236. Telegram From the Embassy in the Philippines to the Department of State 1

6405. 1. I do not want to clutter up the wires with the obvious, but I do think I would be remiss if I did not report that the recent events started by the New York Times disclosures, the Supreme Court decision, et al, have had a great and injurious impact here. I have had long talks on these matters with both Marcos and Romulo, in each case at their [Page 504]initiative. Their immediate primary concern or course (in this continuing process, which for here, started with the Symington Committee disclosures long ago) is what may yet come out to cause further embarrassment to the GOP, and of course to Marcos personally.

2. As an example, Romulo told me yesterday he was appalled by the publication of the Lansdale Memo in 1961 indicating CIA support of, and implication with, three Philippine organizations, i.e., the Eastern Construction Company, Operation Brotherhood, and Security Training Center. I told him I had not seen that report and had only a hazy recollection as to what two of these outfits were like in 1961. I added, however, that there was certainly nothing sinister in our helping, if we did in fact help, in any of these efforts, as all three in fact were in a good cause. He said he agreed, but it was now being played in the light that it was sinister, and that, especially as two of these endeavors still existed, it could have serious and immediate local repercussions. (Unfortunately friendly and helpful Congressman San Juan is in charge of the Eastern Construction Company.) He said that it was so serious that he had asked for a full study and the Philippine Embassy to send in the complete text of the Lansdale Memo. Fortunately this particular disclosure has not as yet been played in the local press, but I assume that it will be and most probably in a sensational manner.

3. Marcos, in personal conversations, has never come directly to the point, but occasionally phrases he uses could hardly have any other meaning but to reflect concern on his part as to whether my own reporting might be distributed widely and be leaked in Washington. Romulo, more in sorrow than in anger, has gone much further and asked how any nation can have the confidence to converse freely with our ambassadors in the future. He hastened to add that this would be a tragedy, as he did not think American motives bad, but that there would naturally be great mistrust in doing sensitive things with us in the future. He thought Newsweek’s graphic description of Lodge’s last assurances to Diem in Vietnam in the face of what actually happened, would hamper us with every Asian leader for a long time to come.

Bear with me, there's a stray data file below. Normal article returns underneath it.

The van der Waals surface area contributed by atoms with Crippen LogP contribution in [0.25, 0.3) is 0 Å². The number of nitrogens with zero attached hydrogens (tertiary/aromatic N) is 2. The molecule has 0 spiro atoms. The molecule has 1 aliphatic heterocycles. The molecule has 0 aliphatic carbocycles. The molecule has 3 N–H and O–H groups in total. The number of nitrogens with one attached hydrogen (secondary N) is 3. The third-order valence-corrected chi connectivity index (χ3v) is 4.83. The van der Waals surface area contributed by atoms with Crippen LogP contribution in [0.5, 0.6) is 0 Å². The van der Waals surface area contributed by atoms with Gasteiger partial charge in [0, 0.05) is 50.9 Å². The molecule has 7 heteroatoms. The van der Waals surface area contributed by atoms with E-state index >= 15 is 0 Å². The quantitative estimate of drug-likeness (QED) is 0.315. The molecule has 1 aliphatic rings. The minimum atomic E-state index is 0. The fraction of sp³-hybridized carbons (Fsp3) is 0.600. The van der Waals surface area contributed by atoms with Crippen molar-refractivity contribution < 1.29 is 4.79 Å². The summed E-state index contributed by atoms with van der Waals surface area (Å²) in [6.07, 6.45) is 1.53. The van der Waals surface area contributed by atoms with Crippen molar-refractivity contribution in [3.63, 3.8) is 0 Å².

4. For my part I go through the obvious: that these are only Pentagon Papers, which to the exclusion of all other relevant papers and records of discussions and decisions, leave a very distorted picture, that this has been further exaggerated by the manner of presentation, headline selection, etc. But, of course, there is really no effective answer, and it would be impractical to attempt to portray by cable all the local reactions, very many to me personally, on this subject.

5. But in summary I can say that we have suffered a very great loss indeed as a nation in these events. In my opinion it goes beyond a fear by local and high officials as to how it might affect them personally. [Page 505]The deeper loss of confidence reflects a worry about the U.S. itself, which is considered important by every segment of this country. I am not competent to know what steps we can take that would be effective, but additional search, on the one hand, for ways of assuring others that we have adequate laws to protect the security of our own confidences of state in the field of foreign affairs (and hence those of others), and on the other for ways of proving that we have the national will to tighten our own security, and prosecute under the laws if necessary, seems very definitely in order.

Even more difficult would be the search for forms of reassurance, in the case of Asian nations particularly, that we are on an honest and open course with them, in the interest of their own aspirations as well as our own.

  1. Source: National Archives, RG 59, Central Files 1970–73, POL US. Secret; Limdis. Repeated to Vientiane, Saigon, Bangkok, and CINCPAC.